The technological revolution of the last few years has led to digital tools with lower costs and increased computing power
In this regard, Jorge Helmbrecht, Business Development Manager at Idrica, said at the UPM Water Digital Meeting at the Polytechnic University of Madrid, held at the end of October last year: "Digitalisation is key to the conservation of water resources, to help decision-making and to improve demand management".
Digitalization in the water sector has been implemented for a long time, but the technological revolution of the last few years has led to digital tools with lower costs and increased computing power.
Challenges such as rising customer expectations, evolving technologies, increasing competition, increasing regulatory pressures and ageing infrastructure are driving water providers to become digital organizations.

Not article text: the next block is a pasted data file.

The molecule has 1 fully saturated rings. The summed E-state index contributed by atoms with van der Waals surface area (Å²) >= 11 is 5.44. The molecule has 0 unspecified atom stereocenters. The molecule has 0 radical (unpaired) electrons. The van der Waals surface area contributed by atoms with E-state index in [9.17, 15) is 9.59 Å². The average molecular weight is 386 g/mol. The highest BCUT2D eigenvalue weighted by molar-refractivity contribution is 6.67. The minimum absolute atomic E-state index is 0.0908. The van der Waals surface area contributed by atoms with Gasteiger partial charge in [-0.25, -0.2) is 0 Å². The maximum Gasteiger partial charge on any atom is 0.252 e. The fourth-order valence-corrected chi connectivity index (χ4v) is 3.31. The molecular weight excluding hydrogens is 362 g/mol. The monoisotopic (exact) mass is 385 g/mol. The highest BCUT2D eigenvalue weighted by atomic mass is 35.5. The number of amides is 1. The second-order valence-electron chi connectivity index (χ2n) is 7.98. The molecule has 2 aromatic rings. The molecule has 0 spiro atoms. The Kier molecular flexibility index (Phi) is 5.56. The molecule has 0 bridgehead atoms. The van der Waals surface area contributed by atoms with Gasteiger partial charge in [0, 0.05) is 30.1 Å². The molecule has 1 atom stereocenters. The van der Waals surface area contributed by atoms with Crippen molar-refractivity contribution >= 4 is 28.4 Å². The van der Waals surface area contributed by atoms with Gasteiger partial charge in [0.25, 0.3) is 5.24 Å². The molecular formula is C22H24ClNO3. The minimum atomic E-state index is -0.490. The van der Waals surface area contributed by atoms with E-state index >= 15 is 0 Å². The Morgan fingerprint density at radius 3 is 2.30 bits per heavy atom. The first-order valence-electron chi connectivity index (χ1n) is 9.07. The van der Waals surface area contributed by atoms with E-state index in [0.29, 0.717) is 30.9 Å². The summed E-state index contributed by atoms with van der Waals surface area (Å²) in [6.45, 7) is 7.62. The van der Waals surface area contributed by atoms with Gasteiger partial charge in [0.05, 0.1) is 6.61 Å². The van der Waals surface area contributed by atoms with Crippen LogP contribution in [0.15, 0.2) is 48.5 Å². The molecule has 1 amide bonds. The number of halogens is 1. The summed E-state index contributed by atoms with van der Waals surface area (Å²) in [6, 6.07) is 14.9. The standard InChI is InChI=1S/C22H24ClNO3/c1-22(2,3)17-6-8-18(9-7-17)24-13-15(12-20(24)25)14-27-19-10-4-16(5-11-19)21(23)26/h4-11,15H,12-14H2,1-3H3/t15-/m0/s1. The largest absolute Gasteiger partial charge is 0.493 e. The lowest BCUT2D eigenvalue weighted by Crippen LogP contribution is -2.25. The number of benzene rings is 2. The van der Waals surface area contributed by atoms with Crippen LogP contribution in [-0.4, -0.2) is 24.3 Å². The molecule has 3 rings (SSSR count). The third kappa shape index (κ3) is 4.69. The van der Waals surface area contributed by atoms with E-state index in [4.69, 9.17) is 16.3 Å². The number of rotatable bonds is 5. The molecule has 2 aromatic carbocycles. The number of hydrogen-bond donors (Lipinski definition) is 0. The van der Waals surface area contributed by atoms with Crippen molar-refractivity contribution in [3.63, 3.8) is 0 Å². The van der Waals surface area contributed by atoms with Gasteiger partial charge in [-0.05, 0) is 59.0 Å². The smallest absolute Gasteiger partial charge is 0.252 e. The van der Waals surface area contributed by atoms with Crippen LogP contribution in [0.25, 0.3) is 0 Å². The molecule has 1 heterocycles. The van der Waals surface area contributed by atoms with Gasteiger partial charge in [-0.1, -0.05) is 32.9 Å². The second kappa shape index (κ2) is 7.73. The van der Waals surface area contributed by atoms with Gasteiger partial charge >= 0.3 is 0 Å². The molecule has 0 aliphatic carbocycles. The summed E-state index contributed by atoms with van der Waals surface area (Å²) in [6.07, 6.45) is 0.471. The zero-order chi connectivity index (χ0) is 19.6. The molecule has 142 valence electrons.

Business opportunities are emerging both in countries with low technological maturity as well as in technologically advanced countries
In this context, the digital transformation in the water sector has enormous potential, both in Spain and globally. Business opportunities in the digitalisation of the water cycle are emerging in areas such as: remote reading, IoT, connectivity, platforms, digital twins, artificial intelligence, monitoring and efficiency of water networks, Metaverse, cybersecurity, smart asset management, geographic information systems, etc., and both in countries with low technological maturity as well as in technologically advanced countries.
Spanish companies, world leaders in the water sector, are not oblivious to these challenges, aware that the sector has enormous potential, both in Spain and globally, due to the challenges we face in terms of sustainability, extreme phenomena, and climate change.
Digital transformation in Spain
With some of the largest companies operating worldwide, Spain is positioning itself as a world reference in the digitalisation of water